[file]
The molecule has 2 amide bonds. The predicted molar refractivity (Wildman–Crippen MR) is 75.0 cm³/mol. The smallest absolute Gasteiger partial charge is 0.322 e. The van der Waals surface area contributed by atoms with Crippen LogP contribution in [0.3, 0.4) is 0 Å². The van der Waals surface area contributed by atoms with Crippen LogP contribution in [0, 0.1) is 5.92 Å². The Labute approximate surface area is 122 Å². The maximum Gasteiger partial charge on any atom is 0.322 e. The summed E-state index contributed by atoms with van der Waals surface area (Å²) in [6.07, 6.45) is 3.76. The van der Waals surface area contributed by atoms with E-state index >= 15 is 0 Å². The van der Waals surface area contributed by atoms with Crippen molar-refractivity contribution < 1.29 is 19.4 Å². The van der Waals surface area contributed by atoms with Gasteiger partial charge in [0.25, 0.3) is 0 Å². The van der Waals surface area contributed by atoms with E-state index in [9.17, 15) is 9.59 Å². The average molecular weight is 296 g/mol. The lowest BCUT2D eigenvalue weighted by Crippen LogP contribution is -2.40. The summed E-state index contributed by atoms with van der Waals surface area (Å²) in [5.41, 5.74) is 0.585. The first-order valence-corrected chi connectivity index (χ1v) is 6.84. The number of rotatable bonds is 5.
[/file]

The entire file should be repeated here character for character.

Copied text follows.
The molecule has 2 amide bonds. The predicted molar refractivity (Wildman–Crippen MR) is 75.0 cm³/mol. The smallest absolute Gasteiger partial charge is 0.322 e. The van der Waals surface area contributed by atoms with Crippen LogP contribution in [0.3, 0.4) is 0 Å². The van der Waals surface area contributed by atoms with Crippen LogP contribution in [0, 0.1) is 5.92 Å². The Labute approximate surface area is 122 Å². The maximum Gasteiger partial charge on any atom is 0.322 e. The summed E-state index contributed by atoms with van der Waals surface area (Å²) in [6.07, 6.45) is 3.76. The van der Waals surface area contributed by atoms with E-state index >= 15 is 0 Å². The van der Waals surface area contributed by atoms with Crippen molar-refractivity contribution < 1.29 is 19.4 Å². The van der Waals surface area contributed by atoms with Gasteiger partial charge in [0.25, 0.3) is 0 Å². The van der Waals surface area contributed by atoms with E-state index in [9.17, 15) is 9.59 Å². The average molecular weight is 296 g/mol. The lowest BCUT2D eigenvalue weighted by Crippen LogP contribution is -2.40. The summed E-state index contributed by atoms with van der Waals surface area (Å²) in [5.41, 5.74) is 0.585. The first-order valence-corrected chi connectivity index (χ1v) is 6.84. The number of rotatable bonds is 5.